Playing On The Edge: The Psychology Of A Goalkeeper : Show Me Your Cleats! - World Cup 2010 Blog Everyone from scientists to poets know being a goalkeeper means you're someone special. Well, that and crazy.

Playing On The Edge: The Psychology Of A Goalkeeper

Japan's goalkeeper Eiji Kawashima failed to stop any of Paraguay's penalty kicks.  Paraguay won the match after a penalty shootout with Japan: 5-3 Kirsty Wigglesworth/AP hide caption

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Kirsty Wigglesworth/AP

The first thing Michael Tuckman, who tends the goal for the South Lads, a recreational league team in New York City, wanted to make absolutely clear to me about goal keepers is this: “We are all crazy.”

“You have to be a little off your rocker to voluntarily put yourself in front of a ball being smashed at you,” he elaborated, “not to mention people running full speed at you and a collision almost guaranteed, all to keep an inflatable ball out of a net.”

Tuckman’s not alone in his assessment. Another amateur league New York keeper, Mike Reuter of FC International, concurs.

“The best keepers play on an edge. They realize they shoulder the responsibility of the team’s final result. That kind of pressure is sadomasochistic, and some keepers thrive on it. Yes, I think we’re all crazy,” says Reuter.

Must mean I’m crazy, too.

In my occasional daydreams about playing competitive soccer, I usually imagine myself on goal. The glamor and glory of the striker intrigues me less than the splendid isolation of the keeper, the “lone eagle, the man of mystery, the last defender,” as Vladimir Nabokov called him, who is of the team but still set-apart, solitary, special.

English poet Simon Armitage, in “Why I Love Goalkeepers,” an essay he wrote for The Guardian after England goalie Robert Green’s notorious blunder against the U.S. in the group stage, put it this way: “Goalkeepers are, by definition, weirdos and odd ones out: they put their faces where others put their studs, and their chosen function in a sport defined by its flow and energy is one of apparent inaction followed by occasional moments of joy-killing intervention.”

(I’d only argue that some goalies perform their duties with abundant joy, even exuberance — I’m thinking especially of Brazil’s Heurelho Gomes, who may just be my favorite player on Tottenham Hotspur, if I had to pick one).

Among the first to rally to Green’s defense after the incident were his fellow goalkeepers — including Tim Howard and Brad Friedel. That’s because, as soccer broadcaster and lead analyst for the New York Red Bulls Shep Messing explains, all goalkeepers belong to “a fraternity of renegades.”

Bronx-born Messing would know, one of the most celebrated American soccer players of the 1970s and '80s, he served as goalkeeper for the New York Cosmos when the team included superstars Pelé and Franz Beckenbauer, and for the United States squad at the 1972 Olympics.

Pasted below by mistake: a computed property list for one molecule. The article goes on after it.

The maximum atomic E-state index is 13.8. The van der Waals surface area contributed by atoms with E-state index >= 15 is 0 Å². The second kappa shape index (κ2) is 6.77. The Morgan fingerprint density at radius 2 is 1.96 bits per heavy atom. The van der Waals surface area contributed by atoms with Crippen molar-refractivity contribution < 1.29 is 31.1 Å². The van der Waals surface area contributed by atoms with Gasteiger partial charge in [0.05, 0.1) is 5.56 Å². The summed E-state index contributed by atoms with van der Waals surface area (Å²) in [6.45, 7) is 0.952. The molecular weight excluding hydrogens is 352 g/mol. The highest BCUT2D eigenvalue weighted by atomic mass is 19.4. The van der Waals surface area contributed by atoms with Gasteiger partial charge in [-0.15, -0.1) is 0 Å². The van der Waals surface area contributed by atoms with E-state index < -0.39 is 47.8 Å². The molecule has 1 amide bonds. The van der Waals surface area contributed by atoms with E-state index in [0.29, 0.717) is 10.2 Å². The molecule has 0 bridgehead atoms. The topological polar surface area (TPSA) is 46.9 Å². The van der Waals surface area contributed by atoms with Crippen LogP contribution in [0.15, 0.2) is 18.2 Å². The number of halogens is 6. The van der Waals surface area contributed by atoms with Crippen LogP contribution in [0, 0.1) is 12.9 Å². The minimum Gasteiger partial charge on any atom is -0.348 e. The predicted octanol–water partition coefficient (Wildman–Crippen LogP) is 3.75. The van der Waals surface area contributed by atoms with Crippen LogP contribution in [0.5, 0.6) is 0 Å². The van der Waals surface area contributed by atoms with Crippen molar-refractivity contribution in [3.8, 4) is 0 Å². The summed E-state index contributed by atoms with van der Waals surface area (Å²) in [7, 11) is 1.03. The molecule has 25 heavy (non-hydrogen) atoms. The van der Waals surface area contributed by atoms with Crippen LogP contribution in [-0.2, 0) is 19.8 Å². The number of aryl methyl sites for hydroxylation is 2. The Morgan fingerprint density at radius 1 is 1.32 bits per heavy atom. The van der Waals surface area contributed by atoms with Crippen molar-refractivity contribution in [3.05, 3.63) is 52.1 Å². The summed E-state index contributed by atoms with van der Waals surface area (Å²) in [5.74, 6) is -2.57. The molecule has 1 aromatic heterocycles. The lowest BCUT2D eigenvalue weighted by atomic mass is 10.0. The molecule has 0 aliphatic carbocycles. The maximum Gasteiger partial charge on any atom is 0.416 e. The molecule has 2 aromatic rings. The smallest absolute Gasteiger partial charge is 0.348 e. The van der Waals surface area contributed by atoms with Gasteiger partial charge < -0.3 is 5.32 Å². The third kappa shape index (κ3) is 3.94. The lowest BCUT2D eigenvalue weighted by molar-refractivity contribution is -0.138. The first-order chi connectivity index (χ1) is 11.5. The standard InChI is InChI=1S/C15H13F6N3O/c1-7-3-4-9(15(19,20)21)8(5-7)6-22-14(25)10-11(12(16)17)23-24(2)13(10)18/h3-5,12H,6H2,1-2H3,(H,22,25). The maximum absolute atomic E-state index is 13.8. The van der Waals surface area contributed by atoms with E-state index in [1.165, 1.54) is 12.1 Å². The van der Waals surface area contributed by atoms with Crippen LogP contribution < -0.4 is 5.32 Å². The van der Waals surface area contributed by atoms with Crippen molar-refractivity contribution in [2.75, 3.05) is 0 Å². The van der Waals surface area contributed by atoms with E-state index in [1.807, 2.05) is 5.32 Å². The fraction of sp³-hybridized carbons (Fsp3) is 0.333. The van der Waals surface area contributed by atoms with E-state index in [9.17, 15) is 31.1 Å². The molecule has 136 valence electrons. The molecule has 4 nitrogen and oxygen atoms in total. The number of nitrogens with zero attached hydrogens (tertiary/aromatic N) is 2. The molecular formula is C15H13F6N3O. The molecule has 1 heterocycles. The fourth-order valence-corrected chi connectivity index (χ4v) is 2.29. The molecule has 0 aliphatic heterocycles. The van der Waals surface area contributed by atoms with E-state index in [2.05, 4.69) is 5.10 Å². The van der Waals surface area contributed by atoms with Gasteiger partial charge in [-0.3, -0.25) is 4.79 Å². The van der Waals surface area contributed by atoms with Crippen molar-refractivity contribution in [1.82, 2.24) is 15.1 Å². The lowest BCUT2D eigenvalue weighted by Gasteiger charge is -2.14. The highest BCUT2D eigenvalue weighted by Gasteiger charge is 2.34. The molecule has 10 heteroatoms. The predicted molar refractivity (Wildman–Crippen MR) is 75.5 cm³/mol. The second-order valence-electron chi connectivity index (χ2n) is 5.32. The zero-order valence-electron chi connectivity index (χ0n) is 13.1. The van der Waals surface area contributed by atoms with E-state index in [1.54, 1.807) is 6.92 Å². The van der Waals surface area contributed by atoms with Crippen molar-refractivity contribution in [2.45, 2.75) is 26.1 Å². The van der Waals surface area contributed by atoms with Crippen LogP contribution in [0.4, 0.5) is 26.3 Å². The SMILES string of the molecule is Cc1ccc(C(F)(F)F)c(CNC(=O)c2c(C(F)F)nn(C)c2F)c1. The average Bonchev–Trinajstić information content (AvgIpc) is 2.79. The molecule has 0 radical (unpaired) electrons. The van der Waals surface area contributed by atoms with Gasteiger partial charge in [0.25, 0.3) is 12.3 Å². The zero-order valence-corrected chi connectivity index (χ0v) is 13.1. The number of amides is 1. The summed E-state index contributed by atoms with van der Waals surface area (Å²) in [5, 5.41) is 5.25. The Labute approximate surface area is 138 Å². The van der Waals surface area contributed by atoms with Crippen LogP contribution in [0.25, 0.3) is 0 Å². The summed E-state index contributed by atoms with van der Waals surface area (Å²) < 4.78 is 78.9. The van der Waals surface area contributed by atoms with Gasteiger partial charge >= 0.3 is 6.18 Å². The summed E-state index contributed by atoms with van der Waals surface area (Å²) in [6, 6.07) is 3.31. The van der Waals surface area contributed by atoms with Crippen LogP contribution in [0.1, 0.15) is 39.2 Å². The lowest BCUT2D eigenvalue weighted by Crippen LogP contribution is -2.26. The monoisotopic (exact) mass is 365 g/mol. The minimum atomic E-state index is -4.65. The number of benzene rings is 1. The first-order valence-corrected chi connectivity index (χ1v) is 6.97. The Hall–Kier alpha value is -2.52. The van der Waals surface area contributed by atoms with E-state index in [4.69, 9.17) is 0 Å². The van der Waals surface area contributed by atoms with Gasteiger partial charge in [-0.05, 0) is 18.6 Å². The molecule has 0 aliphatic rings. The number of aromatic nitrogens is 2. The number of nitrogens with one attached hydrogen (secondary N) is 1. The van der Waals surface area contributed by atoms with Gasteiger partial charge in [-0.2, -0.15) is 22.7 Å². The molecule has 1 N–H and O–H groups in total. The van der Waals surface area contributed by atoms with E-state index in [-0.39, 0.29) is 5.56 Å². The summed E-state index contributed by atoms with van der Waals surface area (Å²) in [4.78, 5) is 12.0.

Goalkeeping, Messing confirms, is intensely psychological.

“For ninety minutes, you are on the precipice of anger and tranquility," he says. "You have to be coiled and ready to strike, and at the same time have the serenity of a yogi.” He says that juxtaposition is the greatest mental challenge of every game.

Such juxtapositions define goalkeeping. Messing acknowledges that there’s something primal about it. “You mark your territory and defend it," he says, "like a mother bear protecting a den.” At the same time, it is an acutely cerebral undertaking (and probably no coincidence that both Nabokov and Albert Camus were university goalies).

Great keepers need not be book-smart, Messing — a Harvard graduate —maintains, but adds, "they have to have quick, analytical minds. It’s about analyzing, and quickly computing, probabilities. You must assimilate everything going on in a game. If you can’t see how a game is evolving, you can’t make the save.”

Above all, a goalie must be able to read the intentions of other players —perhaps most crucially when they’re taking penalty kicks, as in Tuesday's Japan vs. Paraguay match.

“With penalty kicks, it’s all about increasing the anxiety in the shooter. He should never make eye contact with the keeper. We always knew that, and now science knows it,” says Messing, referring to a recent study by Mark R. Wilson, Greg Wood and Samuel J. Vine of the University of Exeter.

“I love penalty kicks beyond reason,” Reuter told me. "There is a psychology to it," he says, "I can sense a player’s motivations when they come over the ball. I get an immediate read on where they’re going. It’s intoxicating.

“The greatest save of my life was a penalty kick save in an indoor match. It’s the clearest memory I have. Frozen in time. Full extension left, four feet off the ground,” Reuter continued, “It’ll be the last image I see when I pass from this world.”

Okay, Mike. That is pretty crazy.